Asking for Feedback

If you could pick your boss, you might make a different choice. But you don’t get much say in the matter. A bad boss relationship can wreck your career and make your life miserable. Use our free coaching tips to sharpen your “boss management” skills.


Although no one enjoys being criticized, we should try to view criticism as useful feedback. At best, we may learn about habits or traits that we need to change. And at the very least, we will better understand the other person’s viewpoint. Critical feedback can help you improve, both personally and professionally. The most effective people invite helpful criticism through Critical Feedback Discussions.

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To become more effective at work, we often need to change longstanding habits or behaviors. The acronym AMESH sums up the five steps required to accomplish any personal behavior change: Awareness, Motivation, Education, Substitution, and Habit Replacement.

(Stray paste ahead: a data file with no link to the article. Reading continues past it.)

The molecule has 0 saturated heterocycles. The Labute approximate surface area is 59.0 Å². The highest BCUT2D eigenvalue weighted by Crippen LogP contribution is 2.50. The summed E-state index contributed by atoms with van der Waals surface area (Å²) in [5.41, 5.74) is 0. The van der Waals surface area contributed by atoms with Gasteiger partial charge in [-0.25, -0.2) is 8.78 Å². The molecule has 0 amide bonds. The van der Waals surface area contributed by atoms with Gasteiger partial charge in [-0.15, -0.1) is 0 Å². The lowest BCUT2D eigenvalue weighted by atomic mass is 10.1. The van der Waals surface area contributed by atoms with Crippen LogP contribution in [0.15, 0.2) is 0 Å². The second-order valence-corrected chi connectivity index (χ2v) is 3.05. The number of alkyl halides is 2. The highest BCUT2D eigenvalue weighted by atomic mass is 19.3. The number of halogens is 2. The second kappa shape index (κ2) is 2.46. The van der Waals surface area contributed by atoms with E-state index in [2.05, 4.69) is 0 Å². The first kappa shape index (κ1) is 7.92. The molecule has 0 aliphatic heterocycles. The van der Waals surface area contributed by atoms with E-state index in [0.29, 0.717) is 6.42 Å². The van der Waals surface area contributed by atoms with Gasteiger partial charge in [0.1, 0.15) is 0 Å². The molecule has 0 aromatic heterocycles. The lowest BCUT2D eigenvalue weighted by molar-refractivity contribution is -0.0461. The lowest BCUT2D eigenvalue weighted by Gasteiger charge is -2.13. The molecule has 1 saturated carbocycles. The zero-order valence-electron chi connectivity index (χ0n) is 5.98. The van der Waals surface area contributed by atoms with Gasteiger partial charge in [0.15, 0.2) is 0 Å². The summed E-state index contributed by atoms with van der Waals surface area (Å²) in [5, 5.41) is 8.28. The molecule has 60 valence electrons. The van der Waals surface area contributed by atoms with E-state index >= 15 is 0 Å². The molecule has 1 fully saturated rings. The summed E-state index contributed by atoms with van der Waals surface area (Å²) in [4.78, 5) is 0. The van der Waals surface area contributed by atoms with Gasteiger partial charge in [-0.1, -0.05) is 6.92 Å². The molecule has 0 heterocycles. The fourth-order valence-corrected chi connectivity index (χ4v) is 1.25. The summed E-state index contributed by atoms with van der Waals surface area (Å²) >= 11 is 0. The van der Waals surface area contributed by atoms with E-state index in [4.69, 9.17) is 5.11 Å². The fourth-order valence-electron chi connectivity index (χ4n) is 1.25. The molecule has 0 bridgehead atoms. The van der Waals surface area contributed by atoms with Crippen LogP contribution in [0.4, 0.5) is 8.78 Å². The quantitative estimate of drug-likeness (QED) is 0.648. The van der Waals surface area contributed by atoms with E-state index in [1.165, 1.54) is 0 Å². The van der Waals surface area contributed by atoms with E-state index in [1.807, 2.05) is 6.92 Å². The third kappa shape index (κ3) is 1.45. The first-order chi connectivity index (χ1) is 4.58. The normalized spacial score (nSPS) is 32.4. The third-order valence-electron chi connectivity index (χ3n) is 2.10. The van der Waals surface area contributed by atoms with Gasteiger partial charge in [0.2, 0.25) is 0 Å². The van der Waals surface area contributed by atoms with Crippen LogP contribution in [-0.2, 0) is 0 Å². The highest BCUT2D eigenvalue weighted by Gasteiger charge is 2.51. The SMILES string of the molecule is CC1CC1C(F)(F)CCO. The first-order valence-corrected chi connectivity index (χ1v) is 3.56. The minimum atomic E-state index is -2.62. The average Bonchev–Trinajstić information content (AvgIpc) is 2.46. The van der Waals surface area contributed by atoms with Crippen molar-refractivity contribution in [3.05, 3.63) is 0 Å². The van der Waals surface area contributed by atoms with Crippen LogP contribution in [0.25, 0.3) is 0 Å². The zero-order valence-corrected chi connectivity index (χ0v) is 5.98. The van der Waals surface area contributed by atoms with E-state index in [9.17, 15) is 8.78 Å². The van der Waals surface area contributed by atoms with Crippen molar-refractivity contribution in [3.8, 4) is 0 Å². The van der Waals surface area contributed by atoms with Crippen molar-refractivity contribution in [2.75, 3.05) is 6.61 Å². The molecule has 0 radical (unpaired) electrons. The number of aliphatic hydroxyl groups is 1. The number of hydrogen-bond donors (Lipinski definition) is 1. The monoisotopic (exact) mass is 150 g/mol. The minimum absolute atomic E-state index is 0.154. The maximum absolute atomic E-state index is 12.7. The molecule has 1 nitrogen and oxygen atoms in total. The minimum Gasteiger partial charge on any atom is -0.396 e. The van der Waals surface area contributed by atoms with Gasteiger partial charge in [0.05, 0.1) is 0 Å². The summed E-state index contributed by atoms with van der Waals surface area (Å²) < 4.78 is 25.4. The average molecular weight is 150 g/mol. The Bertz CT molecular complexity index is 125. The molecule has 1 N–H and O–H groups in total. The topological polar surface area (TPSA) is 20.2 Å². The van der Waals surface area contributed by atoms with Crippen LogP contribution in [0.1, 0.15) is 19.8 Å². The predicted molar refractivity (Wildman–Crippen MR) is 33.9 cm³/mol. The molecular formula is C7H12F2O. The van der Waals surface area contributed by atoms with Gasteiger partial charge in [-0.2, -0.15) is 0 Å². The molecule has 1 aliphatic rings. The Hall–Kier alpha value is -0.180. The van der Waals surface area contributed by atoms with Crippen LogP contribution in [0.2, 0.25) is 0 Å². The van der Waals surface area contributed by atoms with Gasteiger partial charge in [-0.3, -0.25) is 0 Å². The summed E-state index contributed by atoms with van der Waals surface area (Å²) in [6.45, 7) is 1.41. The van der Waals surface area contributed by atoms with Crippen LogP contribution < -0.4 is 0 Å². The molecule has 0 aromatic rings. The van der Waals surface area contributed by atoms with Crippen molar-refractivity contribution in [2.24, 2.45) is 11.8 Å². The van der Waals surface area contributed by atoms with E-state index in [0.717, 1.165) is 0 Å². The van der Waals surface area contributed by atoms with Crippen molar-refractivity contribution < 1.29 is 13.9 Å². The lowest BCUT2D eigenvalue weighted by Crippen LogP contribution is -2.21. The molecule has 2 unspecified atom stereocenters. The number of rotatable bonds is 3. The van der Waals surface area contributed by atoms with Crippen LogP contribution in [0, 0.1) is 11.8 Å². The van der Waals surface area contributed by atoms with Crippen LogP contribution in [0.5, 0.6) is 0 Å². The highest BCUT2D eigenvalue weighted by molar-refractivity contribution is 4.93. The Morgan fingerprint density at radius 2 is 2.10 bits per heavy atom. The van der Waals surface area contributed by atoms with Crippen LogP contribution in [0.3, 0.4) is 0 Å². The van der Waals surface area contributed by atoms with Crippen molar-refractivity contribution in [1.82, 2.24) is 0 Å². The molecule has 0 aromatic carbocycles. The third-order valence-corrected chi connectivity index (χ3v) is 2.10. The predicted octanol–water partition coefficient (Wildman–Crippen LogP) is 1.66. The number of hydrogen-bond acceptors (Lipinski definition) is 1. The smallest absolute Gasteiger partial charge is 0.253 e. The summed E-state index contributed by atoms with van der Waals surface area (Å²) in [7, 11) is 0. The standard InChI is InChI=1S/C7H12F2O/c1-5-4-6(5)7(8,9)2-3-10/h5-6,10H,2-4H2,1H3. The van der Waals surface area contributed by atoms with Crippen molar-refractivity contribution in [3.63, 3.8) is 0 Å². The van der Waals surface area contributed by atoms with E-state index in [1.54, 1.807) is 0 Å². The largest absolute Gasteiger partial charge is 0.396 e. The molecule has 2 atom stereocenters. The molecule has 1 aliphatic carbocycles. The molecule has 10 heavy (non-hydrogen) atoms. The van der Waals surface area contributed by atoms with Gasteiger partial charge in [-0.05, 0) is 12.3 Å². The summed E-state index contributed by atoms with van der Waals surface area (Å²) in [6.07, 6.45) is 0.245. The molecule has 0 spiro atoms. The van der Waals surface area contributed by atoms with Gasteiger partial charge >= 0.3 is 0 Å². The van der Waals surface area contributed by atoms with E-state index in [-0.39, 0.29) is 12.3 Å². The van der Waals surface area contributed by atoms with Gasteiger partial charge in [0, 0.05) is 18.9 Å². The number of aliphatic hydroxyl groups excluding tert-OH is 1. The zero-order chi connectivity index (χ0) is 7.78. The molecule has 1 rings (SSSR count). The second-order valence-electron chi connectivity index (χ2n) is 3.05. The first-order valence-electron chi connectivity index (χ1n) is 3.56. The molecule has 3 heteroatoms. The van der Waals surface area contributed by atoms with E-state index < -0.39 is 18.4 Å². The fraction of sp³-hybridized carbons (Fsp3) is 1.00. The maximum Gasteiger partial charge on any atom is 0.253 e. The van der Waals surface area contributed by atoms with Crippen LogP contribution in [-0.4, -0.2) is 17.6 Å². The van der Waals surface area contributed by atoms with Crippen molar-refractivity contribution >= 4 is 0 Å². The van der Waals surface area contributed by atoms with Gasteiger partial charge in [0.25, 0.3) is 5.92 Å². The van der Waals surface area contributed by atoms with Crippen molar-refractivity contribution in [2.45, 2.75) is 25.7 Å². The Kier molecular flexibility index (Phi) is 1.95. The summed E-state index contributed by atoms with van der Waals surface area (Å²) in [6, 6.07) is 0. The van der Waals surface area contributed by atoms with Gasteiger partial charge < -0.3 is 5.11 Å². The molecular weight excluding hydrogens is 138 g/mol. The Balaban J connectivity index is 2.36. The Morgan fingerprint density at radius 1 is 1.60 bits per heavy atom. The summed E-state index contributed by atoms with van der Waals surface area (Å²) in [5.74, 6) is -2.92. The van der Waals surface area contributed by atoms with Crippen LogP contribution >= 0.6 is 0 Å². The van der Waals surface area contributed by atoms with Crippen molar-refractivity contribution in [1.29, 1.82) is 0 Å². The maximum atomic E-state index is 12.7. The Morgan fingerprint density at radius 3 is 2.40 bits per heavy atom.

If you believe that certain behaviors are creating problems for you – or if others have told you so – then the AMESH formula may help you figure out where to start the change process.

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Are you a “difficult employee”? Your answer to that question is probably a resounding “no” – but would your manager agree? You may assume that you would know if your boss held this view, but managers often fail to tell employees what they’re thinking. However, they may freely share their opinions with others. Getting a reputation for being “hard to manage” can definitely limit your career.

To succeed in any job, you must be able to get along with management. So take a minute to look at things from your boss’s point of view. See if you’re guilty of any of these “unmanageable” behaviors.

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